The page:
RUSSELL, BRUCE - Gilded Splinters
After countless false starts and production problems, we are finally\r\nable to offer a specially packaged edition of this long awaited release\r\nby BRUCE RUSSELL. Hand assembled digipak version of this CD (not a CDR).Iin the\r\ncoming months it will be issued in a jewel cased edition. About the\r\nProject: I have been interested in the use of sound recordings to make\r\nmusic for a long time. In the early 1980s one of the things that drew\r\nme to the work of groups such as Cabaret Voltaire, The Fall and This\r\nHeat was their use of recordings as an element in their work, and as a\r\nway of restructuring played pieces once they had been recorded. In my\r\nown work, I started making tape works from day one, buying my first open\r\nreel tape machine in 1983, the same year I bought my first electric\r\nguitar. The first Dead C. album included The Wheel and Mutterline,\r\nboth of which I constructed from tapes . Later about half of the\r\nthird Handful of Dust album; From a Soundtrack to the Anabase of\r\nSt.John Perse, was constructed in the studio . When I began to\r\nrecord under my own name, one of the things I wanted to focus on was\r\ntape work, as opposed to documentation recordings of live\r\nimprovisations, which most of my other work has been. My first solo\r\nsingle was produced by the simple expedient of halving the tape speed,\r\nthereby doubling the beauty of the original ultra-lo-fi recording. A\r\ngreat boost to my resolve in this area was given by Ralf Wehowskys\r\ninvitation in 1996 to participate in what became the Tulpas project.\r\nHis faith in me gave me confidence to consider my work as a form of\r\ncomposition, and has led directly to this album. In this regard the\r\nsupport of Matthew Leonard has also been very helpful. My plan was to\r\ncompile examples of my tape work over the last few years, as a way of\r\nshowing the different approaches and developing methodologies that I\r\nhave employed. Originally I envisaged a double CD, but this has proven\r\nto be both too expensive and ultimately too hubristic. Making these\r\nrecordings has been a learning process, but a very satisfying one. My\r\nworking practices have often been deliberately primitive and brutal, and\r\nI make no apology for that. It is the ideas and their expression that\r\nshould be of interest, not merely questions of technique. It remains\r\nonly to note the inspiring example of many more illustrious names in\r\nthis genuinely Twentieth Century art form. I will not compile a list of\r\nnames, as these lists have a way of becoming almost too famous, but\r\nnational pride compels me to mention the late Douglas Lilburn. He\r\nfounded, in 1966 at Victoria University of Wellington, the Southern\r\nHemispheres first Electronic Music Studio. Recently his magnificent\r\nanalogue electronic works have entered the digital domain in a long\r\noverdue re-edition. Hurrah! - Bruce Russell, Lyttelton 2004.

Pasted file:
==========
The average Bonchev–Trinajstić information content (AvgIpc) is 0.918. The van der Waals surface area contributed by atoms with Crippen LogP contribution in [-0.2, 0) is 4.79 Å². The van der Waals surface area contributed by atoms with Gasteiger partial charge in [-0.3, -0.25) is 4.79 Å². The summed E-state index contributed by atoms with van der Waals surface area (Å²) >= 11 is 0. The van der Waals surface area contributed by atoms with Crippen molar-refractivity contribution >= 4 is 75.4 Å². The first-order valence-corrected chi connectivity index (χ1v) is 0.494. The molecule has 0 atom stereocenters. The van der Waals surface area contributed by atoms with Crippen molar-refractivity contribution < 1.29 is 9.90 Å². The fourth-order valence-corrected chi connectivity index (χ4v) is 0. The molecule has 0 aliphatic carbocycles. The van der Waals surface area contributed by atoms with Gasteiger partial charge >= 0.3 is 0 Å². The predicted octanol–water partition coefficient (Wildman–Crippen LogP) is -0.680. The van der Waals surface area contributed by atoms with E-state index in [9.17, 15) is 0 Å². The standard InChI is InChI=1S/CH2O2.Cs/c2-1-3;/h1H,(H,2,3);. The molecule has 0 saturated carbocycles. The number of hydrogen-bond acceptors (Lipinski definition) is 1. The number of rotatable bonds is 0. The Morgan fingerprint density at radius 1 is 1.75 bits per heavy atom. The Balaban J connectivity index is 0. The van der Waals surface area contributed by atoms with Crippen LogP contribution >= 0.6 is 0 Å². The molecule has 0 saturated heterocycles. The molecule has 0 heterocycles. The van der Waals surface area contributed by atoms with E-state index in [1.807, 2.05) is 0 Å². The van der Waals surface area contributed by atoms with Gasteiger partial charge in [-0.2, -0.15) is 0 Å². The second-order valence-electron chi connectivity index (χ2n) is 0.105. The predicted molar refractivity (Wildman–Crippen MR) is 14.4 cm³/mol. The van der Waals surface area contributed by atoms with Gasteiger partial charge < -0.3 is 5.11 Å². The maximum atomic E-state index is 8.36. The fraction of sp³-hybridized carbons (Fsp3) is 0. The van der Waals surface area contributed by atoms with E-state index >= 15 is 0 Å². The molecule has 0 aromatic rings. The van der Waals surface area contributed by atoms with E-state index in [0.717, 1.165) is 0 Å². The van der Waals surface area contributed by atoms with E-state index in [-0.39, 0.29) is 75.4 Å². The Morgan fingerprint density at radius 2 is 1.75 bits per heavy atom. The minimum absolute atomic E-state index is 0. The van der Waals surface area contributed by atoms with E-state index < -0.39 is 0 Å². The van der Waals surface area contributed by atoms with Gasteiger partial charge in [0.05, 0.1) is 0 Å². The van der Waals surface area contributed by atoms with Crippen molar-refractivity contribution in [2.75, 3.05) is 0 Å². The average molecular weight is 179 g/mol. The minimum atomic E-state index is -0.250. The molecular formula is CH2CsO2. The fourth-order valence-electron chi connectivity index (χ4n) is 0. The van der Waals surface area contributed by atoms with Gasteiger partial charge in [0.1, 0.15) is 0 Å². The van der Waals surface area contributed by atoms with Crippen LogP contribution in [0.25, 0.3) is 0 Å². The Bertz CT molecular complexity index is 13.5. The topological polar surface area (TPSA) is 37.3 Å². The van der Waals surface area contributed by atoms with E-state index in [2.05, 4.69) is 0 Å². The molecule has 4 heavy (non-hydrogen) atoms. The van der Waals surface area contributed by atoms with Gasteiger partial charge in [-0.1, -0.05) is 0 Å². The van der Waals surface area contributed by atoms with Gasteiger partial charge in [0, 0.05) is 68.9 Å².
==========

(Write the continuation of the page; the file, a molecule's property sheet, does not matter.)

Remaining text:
- Regular price $13.50